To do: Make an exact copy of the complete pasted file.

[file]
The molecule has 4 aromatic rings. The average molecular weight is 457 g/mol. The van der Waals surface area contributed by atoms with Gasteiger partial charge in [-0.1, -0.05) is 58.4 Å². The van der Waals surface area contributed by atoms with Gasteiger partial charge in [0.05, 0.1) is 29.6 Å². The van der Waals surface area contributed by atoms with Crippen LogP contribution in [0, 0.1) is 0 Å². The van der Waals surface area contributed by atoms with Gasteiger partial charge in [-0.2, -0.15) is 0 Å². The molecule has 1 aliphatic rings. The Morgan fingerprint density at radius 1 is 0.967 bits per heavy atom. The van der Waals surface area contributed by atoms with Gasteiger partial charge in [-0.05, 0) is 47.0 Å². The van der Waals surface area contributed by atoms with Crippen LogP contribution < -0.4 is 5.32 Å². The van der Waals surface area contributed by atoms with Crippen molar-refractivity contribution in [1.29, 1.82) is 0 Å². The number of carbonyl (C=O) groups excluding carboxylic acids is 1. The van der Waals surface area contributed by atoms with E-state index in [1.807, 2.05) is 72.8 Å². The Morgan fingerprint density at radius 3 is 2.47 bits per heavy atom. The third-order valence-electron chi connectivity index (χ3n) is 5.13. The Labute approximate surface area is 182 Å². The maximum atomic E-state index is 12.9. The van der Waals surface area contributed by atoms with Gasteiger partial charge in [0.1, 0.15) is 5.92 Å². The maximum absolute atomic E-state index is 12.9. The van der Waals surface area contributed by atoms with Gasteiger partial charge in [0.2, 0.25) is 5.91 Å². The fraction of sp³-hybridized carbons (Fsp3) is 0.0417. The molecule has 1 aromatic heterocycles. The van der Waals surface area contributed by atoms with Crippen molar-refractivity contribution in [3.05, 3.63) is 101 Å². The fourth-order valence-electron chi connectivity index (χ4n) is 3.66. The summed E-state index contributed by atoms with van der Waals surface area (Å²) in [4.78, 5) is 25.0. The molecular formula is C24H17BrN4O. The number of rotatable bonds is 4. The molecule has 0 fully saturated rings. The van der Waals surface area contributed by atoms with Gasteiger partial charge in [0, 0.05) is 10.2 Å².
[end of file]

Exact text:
The molecule has 4 aromatic rings. The average molecular weight is 457 g/mol. The van der Waals surface area contributed by atoms with Gasteiger partial charge in [-0.1, -0.05) is 58.4 Å². The van der Waals surface area contributed by atoms with Gasteiger partial charge in [0.05, 0.1) is 29.6 Å². The van der Waals surface area contributed by atoms with Crippen LogP contribution in [0, 0.1) is 0 Å². The van der Waals surface area contributed by atoms with Gasteiger partial charge in [-0.2, -0.15) is 0 Å². The molecule has 1 aliphatic rings. The Morgan fingerprint density at radius 1 is 0.967 bits per heavy atom. The van der Waals surface area contributed by atoms with Gasteiger partial charge in [-0.05, 0) is 47.0 Å². The van der Waals surface area contributed by atoms with Crippen LogP contribution < -0.4 is 5.32 Å². The van der Waals surface area contributed by atoms with Crippen molar-refractivity contribution in [1.29, 1.82) is 0 Å². The number of carbonyl (C=O) groups excluding carboxylic acids is 1. The van der Waals surface area contributed by atoms with E-state index in [1.807, 2.05) is 72.8 Å². The Morgan fingerprint density at radius 3 is 2.47 bits per heavy atom. The third-order valence-electron chi connectivity index (χ3n) is 5.13. The Labute approximate surface area is 182 Å². The maximum atomic E-state index is 12.9. The van der Waals surface area contributed by atoms with Gasteiger partial charge in [0.1, 0.15) is 5.92 Å². The maximum absolute atomic E-state index is 12.9. The van der Waals surface area contributed by atoms with Gasteiger partial charge in [0.2, 0.25) is 5.91 Å². The fraction of sp³-hybridized carbons (Fsp3) is 0.0417. The molecule has 1 aromatic heterocycles. The van der Waals surface area contributed by atoms with Crippen molar-refractivity contribution in [3.05, 3.63) is 101 Å². The fourth-order valence-electron chi connectivity index (χ4n) is 3.66. The summed E-state index contributed by atoms with van der Waals surface area (Å²) in [4.78, 5) is 25.0. The molecular formula is C24H17BrN4O. The number of rotatable bonds is 4. The molecule has 0 fully saturated rings. The van der Waals surface area contributed by atoms with Gasteiger partial charge in [0, 0.05) is 10.2 Å².